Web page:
Are you thinking about getting involved in cryptocurrency spot trading? If so, it’s important to know that the exciting practice has a few basic concepts behind it, some popular tactics that traders use regularly, as well as several pros and cons. Take time to review the ups and downs and basic information about crypto spot trades and how they work before putting real money on the line.

Those who spend a few hours per week or per day buying and selling in the spot market are part of the fast-paced world of cryptocurrency markets. To begin, view the learning process as a four-part system. Part one is about gaining an understanding of what you’ll be doing. The following three pieces of the puzzle include learning the advantages, disadvantages, and common tactics. Here’s how to get underway.

How Spot Trading Works

Consult any beginner’s guide to cryptocurrency, and you’ll see a section on spot trading, which happens to be one of the simplest and most frequent ways people buy and sell crypto like bitcoin, Ethereum, Cardano, and others. Spotters typically acquire them and sell them on the open, also called the spot market. They don’t use derivatives like CFDs (contracts for difference) to speculate on price, don’t use leverage or borrowed money to make their purchases, and mainly operate as pure speculators who buy low and sell high.

The spotter’s usual aim is to turn a profit on a round-trip transaction. A huge number of them follow bitcoin prices exclusively and wait for price pullbacks. A spotter might hold for an hour, day, week, or month. The end strategy is to sell at a price higher than your entry point.

Trading Cryptocurrency Bitcoin

The Upside

Pros of spotting include its utter simplicity. Additionally, those who do spot trading of crypto pay no commissions because they don’t use an intermediary. They purchase directly from a seller. The technique also means participants hold the actual assets in their portfolios until they sell. There are no borrowed funds involved. A spotter makes no frills, direct purchases of cryptocurrency for speculative purposes.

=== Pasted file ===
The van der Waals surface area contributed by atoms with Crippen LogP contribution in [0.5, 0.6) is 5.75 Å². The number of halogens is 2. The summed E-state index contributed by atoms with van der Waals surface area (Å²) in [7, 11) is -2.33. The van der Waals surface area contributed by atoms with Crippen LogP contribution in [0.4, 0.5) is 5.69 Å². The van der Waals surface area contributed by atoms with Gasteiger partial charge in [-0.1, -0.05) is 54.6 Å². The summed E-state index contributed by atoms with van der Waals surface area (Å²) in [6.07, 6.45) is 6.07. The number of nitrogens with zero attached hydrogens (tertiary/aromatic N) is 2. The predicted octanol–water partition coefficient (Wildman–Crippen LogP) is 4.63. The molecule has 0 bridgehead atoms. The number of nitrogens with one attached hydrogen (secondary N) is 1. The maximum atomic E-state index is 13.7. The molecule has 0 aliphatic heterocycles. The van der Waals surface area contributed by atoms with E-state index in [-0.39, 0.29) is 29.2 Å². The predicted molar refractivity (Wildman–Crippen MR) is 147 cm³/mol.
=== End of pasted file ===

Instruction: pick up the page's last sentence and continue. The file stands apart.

The Cons

Probably the biggest downside is not having access to leverage, as you might have through a CFD broker. Small price moves might make the practice counterproductive for long periods of time. When you use a broker and gain access to more buying power, even a so-so price swing can be highly profitable or cause a bigger than normal loss. The other primary negative aspect of the spot is the inability to short the market or make profits on price declines. Using a CFD, for instance, lets users speculate on rises or falls in crypto prices without the obligation to own the underlying currency.

That’s why spot enthusiasts are always hoping the prices go up. They essentially have no way to earn a profit in a downward-trending market. Tactics for spotters are basic, mostly focusing on following trends and looking at moving average cross-overs. Due to high volatility in crypto markets, most traders view long-term charts, like weekly or monthly time frames, and pay attention to 200-day moving averages to gain insight into trend changes.

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